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Fishless cycling advice please
#1
Help please 
I have set up my first tank...64 lt Interpet...
It’s now 2 weeks and all I have added in it is the filterstart on alternate days...I have not added ammonia or fish food...no fish yet...I only got my API master test kit today and the readings are -
Ph 8, Ammonia 0.5 ppm, Nitrite 0.25 ppm and Nitrate 10 ppm
Is the ammonia coming from filterstart...do I need to add ammonia to cycle properly or will the ammonia and nitrite go to zero soon... Any advice is much appreciated...
Many thanks 
Amanda
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#2
Hello Amanda, and welcome!

This is JBL FilterStart?  If so …


JBL says it contains bacteria (and it identifies the genus) in a nutrient solution. Since the nutrient is ammonia, you'd think there would have to be some in the bottle.  A much less authoritative source says that it's a purely biological product, without 'chemicals'. But ammonia is a 'chemical'.  The statements from these two sources are therefore contradictory.  I shall find out definitively for you later on today - I haven't been to my Local Fish Shop (LFS) this year, so I'll use this as an excuse to go and say hello!

What do you have on the floor of your aquarium?  If you've used a planting medium on the bottom of your tank it may contain some peat, which tends to leach ammonia.

And is there any visible algae on the glass and/or on bits of décor if you have them? If any of that algae has died, then ammonia will have been produced.

Otherwise, on the face of it the ammonia can have come from: ammonium already present in the water ; organic material in the water being processed by bacteria other than those in the FilterStart ; the nutrient solution in the Filterstart ; or some of the bacteria in the FilterStart (and succeeding generations that they may have produced) having died.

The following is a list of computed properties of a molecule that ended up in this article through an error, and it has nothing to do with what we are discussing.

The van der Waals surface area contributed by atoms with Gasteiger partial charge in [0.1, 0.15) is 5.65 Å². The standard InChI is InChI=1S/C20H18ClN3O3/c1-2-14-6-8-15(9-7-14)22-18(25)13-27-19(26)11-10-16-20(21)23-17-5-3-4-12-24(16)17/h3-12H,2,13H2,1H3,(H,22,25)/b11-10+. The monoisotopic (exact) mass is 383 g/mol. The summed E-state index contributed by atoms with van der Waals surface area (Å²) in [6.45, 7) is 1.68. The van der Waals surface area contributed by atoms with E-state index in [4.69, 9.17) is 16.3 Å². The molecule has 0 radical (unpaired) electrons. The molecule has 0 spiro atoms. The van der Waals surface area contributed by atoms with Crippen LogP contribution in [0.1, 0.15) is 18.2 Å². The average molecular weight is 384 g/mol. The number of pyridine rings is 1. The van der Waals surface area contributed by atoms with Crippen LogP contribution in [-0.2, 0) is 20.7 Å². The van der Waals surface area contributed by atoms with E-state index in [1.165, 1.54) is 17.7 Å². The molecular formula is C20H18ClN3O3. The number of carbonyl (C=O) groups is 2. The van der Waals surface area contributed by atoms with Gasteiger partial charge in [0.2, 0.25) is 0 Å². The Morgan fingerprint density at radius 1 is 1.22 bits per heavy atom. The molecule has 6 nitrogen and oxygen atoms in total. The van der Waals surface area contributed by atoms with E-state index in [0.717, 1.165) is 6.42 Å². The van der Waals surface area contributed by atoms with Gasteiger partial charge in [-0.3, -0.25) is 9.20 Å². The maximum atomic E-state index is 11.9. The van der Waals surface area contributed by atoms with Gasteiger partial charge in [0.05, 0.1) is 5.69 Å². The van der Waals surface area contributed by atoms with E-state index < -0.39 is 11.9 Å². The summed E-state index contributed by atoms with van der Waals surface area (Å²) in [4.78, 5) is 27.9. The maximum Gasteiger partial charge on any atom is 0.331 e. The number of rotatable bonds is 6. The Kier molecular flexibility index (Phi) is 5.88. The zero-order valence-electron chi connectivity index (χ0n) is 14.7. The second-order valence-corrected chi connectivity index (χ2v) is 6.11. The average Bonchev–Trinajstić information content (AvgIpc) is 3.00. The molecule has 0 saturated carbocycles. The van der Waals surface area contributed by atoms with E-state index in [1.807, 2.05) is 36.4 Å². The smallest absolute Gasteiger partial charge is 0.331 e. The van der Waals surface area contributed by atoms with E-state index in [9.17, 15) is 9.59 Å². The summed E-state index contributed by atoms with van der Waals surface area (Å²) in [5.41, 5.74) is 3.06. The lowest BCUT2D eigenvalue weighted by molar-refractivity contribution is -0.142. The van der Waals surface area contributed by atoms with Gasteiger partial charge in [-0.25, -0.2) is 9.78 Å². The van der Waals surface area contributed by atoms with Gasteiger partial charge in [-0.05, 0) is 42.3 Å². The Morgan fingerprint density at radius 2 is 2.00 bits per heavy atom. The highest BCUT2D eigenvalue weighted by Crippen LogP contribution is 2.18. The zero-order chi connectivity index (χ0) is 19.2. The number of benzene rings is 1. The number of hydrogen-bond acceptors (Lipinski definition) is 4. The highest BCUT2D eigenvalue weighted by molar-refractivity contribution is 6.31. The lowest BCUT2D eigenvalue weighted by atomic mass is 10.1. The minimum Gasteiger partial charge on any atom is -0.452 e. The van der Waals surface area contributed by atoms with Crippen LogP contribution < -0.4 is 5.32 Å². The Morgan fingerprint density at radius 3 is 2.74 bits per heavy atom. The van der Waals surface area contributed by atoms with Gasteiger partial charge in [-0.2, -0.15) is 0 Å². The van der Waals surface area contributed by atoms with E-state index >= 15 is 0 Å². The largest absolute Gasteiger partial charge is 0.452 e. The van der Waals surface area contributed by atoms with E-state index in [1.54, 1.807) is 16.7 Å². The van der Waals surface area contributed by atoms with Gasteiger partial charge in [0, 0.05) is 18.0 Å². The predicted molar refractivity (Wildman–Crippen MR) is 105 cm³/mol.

Anyway, that's all a bit academic!

Your test results show that some relevant biological activity is happening, but you're not in control of it and therefore have little idea how much progress you've made towards the tank being satisfactorily cycled (with respect to the number of fish you're planning to introduce). For that reason, if you're committed to a fishless cycle I recommend that you do add ammonia in controlled doses so that you can track what's going on.  Opinions may differ, but my suggestion for a 'normal' community tank is not more than 2 milligrams of ammonia per litre of tankwater (2mg/l), with the ammonia concentration being allowed to fall to zero, or near to zero, before re-dosing.



Whereabouts are you, geographically, as in: what's your nearest town or city? My reason for asking is that I'm suspicious of your nitrate test result and roughly pinpointing your location will help me/others assess the validity or otherwise of your result by using your Water Authority's tapwater data as a reference point. One of the bottles of reagent involved in a nitrate test such as API's contains little bits of stuff that must be distributed evenly for a test to be reliable. Ordinarily this means shaking the bottle (I think it's no. 3, from memory) very very vigorously and dispensing the reagent whilst it's still moving around. Since your bottle no.3 (I'm guessing) been bought very recently, it will have been sitting around doing nothing for months in warehouse or LFS and the bits will have settled into a layer at the bottom of the bottle. To initially dislodge these and mix them up takes a bit of extra effort - as 
in banging the bottle against a table, or throwing it at a wall or floor! If this isn't done, and/or if the bottle is subsequently not shaken enough before each test, then the test results will become increasingly unreliable through time. 


More news as I get it. In the meantime, others will doubtless chip in with different/better info (if they haven't already while I've been laboriously typing).
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#3